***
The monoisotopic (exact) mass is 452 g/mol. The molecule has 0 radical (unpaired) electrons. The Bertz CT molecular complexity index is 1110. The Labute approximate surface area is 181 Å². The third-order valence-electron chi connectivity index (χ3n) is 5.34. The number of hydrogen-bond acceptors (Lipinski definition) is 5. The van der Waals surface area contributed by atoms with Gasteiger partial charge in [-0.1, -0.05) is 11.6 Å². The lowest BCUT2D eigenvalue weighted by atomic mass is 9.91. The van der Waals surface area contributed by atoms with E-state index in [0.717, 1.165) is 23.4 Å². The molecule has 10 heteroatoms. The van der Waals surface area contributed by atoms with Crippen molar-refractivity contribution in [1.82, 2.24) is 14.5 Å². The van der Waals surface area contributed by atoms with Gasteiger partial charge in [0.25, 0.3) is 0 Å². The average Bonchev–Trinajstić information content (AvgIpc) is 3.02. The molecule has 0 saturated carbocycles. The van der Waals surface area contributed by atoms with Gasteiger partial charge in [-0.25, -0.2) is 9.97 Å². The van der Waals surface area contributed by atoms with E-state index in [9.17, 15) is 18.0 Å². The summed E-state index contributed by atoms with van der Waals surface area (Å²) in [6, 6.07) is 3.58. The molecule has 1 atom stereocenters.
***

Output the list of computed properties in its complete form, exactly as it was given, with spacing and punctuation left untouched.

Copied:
The monoisotopic (exact) mass is 452 g/mol. The molecule has 0 radical (unpaired) electrons. The Bertz CT molecular complexity index is 1110. The Labute approximate surface area is 181 Å². The third-order valence-electron chi connectivity index (χ3n) is 5.34. The number of hydrogen-bond acceptors (Lipinski definition) is 5. The van der Waals surface area contributed by atoms with Gasteiger partial charge in [-0.1, -0.05) is 11.6 Å². The lowest BCUT2D eigenvalue weighted by atomic mass is 9.91. The van der Waals surface area contributed by atoms with E-state index in [0.717, 1.165) is 23.4 Å². The molecule has 10 heteroatoms. The van der Waals surface area contributed by atoms with Crippen molar-refractivity contribution in [1.82, 2.24) is 14.5 Å². The van der Waals surface area contributed by atoms with Gasteiger partial charge in [0.25, 0.3) is 0 Å². The average Bonchev–Trinajstić information content (AvgIpc) is 3.02. The molecule has 0 saturated carbocycles. The van der Waals surface area contributed by atoms with Gasteiger partial charge in [-0.25, -0.2) is 9.97 Å². The van der Waals surface area contributed by atoms with E-state index in [9.17, 15) is 18.0 Å². The summed E-state index contributed by atoms with van der Waals surface area (Å²) in [6, 6.07) is 3.58. The molecule has 1 atom stereocenters.